A Dublin man accused of orally raping his younger brother told gardaí his brother “probably gave me a bit of head”, a jury has heard.
The Central Criminal Court heard on Tuesday that earlier in the same interview with gardaí following his arrest, the accused had said it was “a possibility” he had gotten his brother to give him “head” and that if he had done it then he was “out of his head” or drunk at the time.
The accused man (36), who cannot be named for legal reasons, is accused of orally raping his then 11-year-old younger brother and beating him “nearly every day” until his brother left the family home when he was 16.
The court has heard that the man is alleged to have once put the barrel of a loaded shotgun in his younger brother’s mouth.
The accused has pleaded not guilty to 10 sample counts of oral rape at the family home in Dublin on dates between March 28th, 2001 and March 27th, 2006.
He has also pleaded not guilty to seven counts of assault causing harm and one count of production of an article to unlawfully intimidate at the same address during the same period.
Giving evidence on Tuesday, a Garda sergeant told Paul Carroll SC, prosecuting, that following the complainant making a statement to gardaí, the accused man was arrested and interviewed in January 2018.
The garda sergeant said that during the interview he asked the accused how he got on with his younger brother and if they spoke. The accused replied that they got on “alright” and that their father would not let his younger brother talk to him.
The sergeant asked what the accused would do to his brothers. The accused replied that he hit them and make them be afraid of him like he was afraid of his father.
He asked the accused why his younger brother alleged he had sexually abused him. The accused replied that their father had told his brother to do that and this was his father’s way of getting back at him.
The sergeant asked how many times he had hit his brother. The accused replied that he could not tell him, that his brother would do something wrong and he would hit him.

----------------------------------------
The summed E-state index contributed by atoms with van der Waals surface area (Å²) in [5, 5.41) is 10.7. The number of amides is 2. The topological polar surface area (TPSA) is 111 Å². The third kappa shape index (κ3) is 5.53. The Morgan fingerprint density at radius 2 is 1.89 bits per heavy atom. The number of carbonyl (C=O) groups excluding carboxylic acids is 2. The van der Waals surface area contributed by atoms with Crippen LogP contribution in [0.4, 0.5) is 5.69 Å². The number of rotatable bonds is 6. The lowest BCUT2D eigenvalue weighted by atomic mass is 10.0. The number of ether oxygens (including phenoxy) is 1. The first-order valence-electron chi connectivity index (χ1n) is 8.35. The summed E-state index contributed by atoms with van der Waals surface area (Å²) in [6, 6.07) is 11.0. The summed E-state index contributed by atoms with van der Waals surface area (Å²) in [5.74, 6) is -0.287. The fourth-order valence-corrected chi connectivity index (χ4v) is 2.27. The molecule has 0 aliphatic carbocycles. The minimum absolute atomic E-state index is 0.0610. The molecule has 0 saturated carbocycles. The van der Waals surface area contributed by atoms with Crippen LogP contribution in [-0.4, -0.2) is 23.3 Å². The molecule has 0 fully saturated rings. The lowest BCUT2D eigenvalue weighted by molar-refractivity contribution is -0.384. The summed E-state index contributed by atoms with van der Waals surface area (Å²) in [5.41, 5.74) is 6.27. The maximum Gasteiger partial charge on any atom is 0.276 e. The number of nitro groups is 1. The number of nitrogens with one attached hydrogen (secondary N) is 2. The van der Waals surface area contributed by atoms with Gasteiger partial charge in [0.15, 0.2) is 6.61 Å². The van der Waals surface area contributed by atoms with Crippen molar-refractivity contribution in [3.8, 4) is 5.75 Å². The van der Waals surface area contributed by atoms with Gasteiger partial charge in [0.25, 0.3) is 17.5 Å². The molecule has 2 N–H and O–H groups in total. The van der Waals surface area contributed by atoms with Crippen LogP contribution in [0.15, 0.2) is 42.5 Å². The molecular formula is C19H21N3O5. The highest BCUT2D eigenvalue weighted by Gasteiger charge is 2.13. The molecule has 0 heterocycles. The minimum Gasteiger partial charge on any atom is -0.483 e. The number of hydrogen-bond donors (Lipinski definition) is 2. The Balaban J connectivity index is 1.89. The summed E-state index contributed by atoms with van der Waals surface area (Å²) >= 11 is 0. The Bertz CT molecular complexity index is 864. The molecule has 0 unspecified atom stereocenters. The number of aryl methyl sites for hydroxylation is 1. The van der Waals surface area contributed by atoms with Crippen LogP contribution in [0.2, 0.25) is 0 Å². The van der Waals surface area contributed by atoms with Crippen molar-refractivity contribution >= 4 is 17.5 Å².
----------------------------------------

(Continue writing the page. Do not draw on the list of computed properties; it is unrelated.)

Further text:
The accused said that was “how I kept him under control”, and that his father had kept him under control in the same way “only worse”.
The sergeant asked him if he ever gave his younger brother jobs to go “robbing”. The accused replied that he probably had and that he would be “robbing” houses as well.
He asked if he would get his younger brothers to fight each other. The accused replied that he did, that it was what his father used to do and these are all habits he got from him.
The sergeant asked why he got his younger brother to perform oral sex on him. The accused replied that he did not remember any of this and he was not saying he did it, but if he did it he was “out of his head” or drunk.
He asked if he ever got his younger brother to give him “head”. The accused replied that it is “a possibility”.
The sergeant asked what he did to his brother and what his brother did to him sexually. The accused replied his younger brother “probably gave me a bit of head”.
Asked if this happen many times, the accused replied that this happened “once or twice”.
The sergeant asked if it was correct that he had gotten his younger brother to suck his penis in an upstairs bedroom. The accused replied that was not correct and that it was in the sitting room downstairs when no one else was in.
He asked if he made his younger brother do this to control him. The accused replied no, that he was drunk and out of his head on “E” and that he did not even remember all this.
The sergeant agreed with Kathleen Leader SC, defending, that her client was arrested on the date of the interview by a Garda colleague.
Ms Leader put it to the sergeant that his Garda colleague thought she had seen her client ingest a street deal of heroin prior to his arrest. The sergeant replied that he accepted the accused had ingested an item, but he had no idea what he had ingested.
Counsel put it to him that her client took some methadone in the Garda station prior to being interviewed. The sergeant replied that her client was given methadone by a doctor who also declared that her client was fit to be interviewed.
Ms Leader asked the sergeant if her client’s father was ever arrested in relation to allegations her client made during the interview.
The sergeant replied that her client was invited to come back later to make a statement if he wanted to make a complaint. He said that as this did not happen there were no grounds to arrest the accused’s father.
The trial continues Wednesday before Justice Michael White and the jury.